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Poland Seeks Russian Apology on the 70th Anniversary of WWII

1. September 2009 by Admin 0 Comments

Polish leaders marked the 70th anniversary of World War II in a somber ceremony at dawn Tuesday on the Westerplatte peninsula in Gdansk. The ceremony began at 4:45 a.m. — the exact hour on Sept. 1, 1939 that the German battleship Schleswig-Holstein shelled a tiny Polish military outpost on Westerplatte, where the Polish navy's arsenal was housed, in the war's opening salvo.

"Westerplatte is a symbol, a symbol of the heroic fight of the weaker against the stronger," Polish President Lech Kaczynski said. "It is proof of patriotism and an unbreakable spirit. Glory to the heroes of those days, glory to the heroes of Westerplatte, glory to all of the soldiers who fought in World War II against German Nazism, and against Bolshevik totalitarianism."

Over 20 leaders from former Ally and Axis nations were present. The presence of German Chancellor Angela Merkel and Russian Prime Minister Vladimir Putin — the leaders of the countries that invaded Poland in the fall of 1939 — has sparked the most interest. Poland wants Russia to apologize for Stalin's decision to have the entire Polish officer corps shot. For decades, Moscow blamed the deaths on the Nazis, but after the fall of the Soviet Union it acknowledged they had been shot on Stalin's orders.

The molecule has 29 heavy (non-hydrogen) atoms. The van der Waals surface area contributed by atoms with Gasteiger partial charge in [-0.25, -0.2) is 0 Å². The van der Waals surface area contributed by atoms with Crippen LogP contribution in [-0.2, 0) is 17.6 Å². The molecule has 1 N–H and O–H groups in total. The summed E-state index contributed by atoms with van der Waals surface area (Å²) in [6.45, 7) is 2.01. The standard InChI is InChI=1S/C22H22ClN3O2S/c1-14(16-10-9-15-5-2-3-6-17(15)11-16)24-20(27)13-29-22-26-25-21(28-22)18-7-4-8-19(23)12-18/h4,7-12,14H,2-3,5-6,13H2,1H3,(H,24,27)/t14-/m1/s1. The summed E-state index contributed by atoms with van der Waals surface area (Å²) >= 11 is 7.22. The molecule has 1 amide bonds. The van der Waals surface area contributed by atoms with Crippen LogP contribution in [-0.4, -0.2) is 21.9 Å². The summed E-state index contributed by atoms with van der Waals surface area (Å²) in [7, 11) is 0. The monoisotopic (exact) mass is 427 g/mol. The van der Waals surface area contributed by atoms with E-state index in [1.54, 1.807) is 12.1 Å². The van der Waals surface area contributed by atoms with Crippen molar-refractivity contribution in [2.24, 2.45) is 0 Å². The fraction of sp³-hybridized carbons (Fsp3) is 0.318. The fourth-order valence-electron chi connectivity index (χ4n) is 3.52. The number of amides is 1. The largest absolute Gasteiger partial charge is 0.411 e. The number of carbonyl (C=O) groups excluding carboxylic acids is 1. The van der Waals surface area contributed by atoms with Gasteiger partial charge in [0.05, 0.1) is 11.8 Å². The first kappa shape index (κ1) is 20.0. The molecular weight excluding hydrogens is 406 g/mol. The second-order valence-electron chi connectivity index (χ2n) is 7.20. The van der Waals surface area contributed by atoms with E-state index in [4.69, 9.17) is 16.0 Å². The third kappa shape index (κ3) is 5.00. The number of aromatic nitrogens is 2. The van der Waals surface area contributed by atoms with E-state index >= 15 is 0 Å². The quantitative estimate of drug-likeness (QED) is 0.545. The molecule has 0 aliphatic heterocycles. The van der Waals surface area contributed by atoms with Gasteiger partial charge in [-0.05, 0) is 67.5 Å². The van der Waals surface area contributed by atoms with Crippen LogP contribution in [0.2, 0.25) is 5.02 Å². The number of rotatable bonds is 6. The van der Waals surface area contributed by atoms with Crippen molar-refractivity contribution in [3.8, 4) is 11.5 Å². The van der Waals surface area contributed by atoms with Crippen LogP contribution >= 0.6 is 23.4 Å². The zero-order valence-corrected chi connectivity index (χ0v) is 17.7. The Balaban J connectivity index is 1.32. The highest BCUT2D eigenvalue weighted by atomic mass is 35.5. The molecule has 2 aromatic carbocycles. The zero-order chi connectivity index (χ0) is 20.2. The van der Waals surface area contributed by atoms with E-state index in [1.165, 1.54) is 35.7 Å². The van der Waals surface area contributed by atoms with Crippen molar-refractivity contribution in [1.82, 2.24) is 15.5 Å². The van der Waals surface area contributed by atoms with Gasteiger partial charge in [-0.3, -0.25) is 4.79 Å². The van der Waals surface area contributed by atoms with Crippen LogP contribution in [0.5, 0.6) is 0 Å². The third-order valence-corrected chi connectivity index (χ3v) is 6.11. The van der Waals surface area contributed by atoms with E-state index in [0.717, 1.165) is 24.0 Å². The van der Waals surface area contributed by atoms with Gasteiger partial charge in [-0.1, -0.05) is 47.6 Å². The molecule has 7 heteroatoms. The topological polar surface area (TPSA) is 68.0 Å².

Russians are deeply proud of their country's victory over Hitler in 1945, but Poles, Balts and others say Stalin also bears direct responsibility for the outbreak of war, for carving up Poland with Hitler and also annexing the Baltic states.

Putin and Tusk agreed to set up joint teams of historians to study the murder of Polish officers in a forest at Katyn in the western Soviet Union in 1940 -- an event which for Poles symbolizes what they see as Stalin's treachery and cruelty.

At the ceremony, Putin condemned Moscow's 1939 treaty with Berlin, as well as the 1938 British and French pact with the Nazis at Munich. Some 27 million Soviet citizens perished in the war after Hitler reneged on his pact with Stalin and invaded the Soviet Union in 1941.